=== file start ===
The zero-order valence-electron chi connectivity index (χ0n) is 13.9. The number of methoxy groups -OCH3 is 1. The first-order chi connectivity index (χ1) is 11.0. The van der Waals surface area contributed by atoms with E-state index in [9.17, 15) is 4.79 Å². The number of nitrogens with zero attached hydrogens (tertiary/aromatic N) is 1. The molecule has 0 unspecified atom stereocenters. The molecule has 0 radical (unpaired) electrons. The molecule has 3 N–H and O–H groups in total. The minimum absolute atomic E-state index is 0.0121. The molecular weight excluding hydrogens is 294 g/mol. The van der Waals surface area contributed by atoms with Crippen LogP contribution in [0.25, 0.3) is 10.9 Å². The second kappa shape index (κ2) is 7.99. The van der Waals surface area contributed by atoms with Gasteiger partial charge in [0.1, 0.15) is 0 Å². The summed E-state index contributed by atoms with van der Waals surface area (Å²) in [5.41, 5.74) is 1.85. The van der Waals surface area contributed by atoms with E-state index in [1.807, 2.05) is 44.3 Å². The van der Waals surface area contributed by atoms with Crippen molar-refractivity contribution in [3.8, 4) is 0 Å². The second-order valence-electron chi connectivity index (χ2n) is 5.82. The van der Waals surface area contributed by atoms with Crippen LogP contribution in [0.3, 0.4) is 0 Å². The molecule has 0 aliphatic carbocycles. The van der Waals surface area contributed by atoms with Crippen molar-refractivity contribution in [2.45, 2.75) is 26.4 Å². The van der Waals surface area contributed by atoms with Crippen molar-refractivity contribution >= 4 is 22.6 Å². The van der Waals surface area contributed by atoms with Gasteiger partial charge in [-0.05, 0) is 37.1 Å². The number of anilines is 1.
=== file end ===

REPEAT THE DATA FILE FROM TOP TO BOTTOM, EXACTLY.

The zero-order valence-electron chi connectivity index (χ0n) is 13.9. The number of methoxy groups -OCH3 is 1. The first-order chi connectivity index (χ1) is 11.0. The van der Waals surface area contributed by atoms with E-state index in [9.17, 15) is 4.79 Å². The number of nitrogens with zero attached hydrogens (tertiary/aromatic N) is 1. The molecule has 0 unspecified atom stereocenters. The molecule has 0 radical (unpaired) electrons. The molecule has 3 N–H and O–H groups in total. The minimum absolute atomic E-state index is 0.0121. The molecular weight excluding hydrogens is 294 g/mol. The van der Waals surface area contributed by atoms with Crippen LogP contribution in [0.25, 0.3) is 10.9 Å². The second kappa shape index (κ2) is 7.99. The van der Waals surface area contributed by atoms with Gasteiger partial charge in [0.1, 0.15) is 0 Å². The summed E-state index contributed by atoms with van der Waals surface area (Å²) in [5.41, 5.74) is 1.85. The van der Waals surface area contributed by atoms with E-state index in [1.807, 2.05) is 44.3 Å². The van der Waals surface area contributed by atoms with Crippen molar-refractivity contribution in [3.8, 4) is 0 Å². The second-order valence-electron chi connectivity index (χ2n) is 5.82. The van der Waals surface area contributed by atoms with Crippen LogP contribution in [0.3, 0.4) is 0 Å². The molecule has 0 aliphatic carbocycles. The van der Waals surface area contributed by atoms with Crippen molar-refractivity contribution in [2.45, 2.75) is 26.4 Å². The van der Waals surface area contributed by atoms with Crippen molar-refractivity contribution >= 4 is 22.6 Å². The van der Waals surface area contributed by atoms with Gasteiger partial charge in [-0.05, 0) is 37.1 Å². The number of anilines is 1.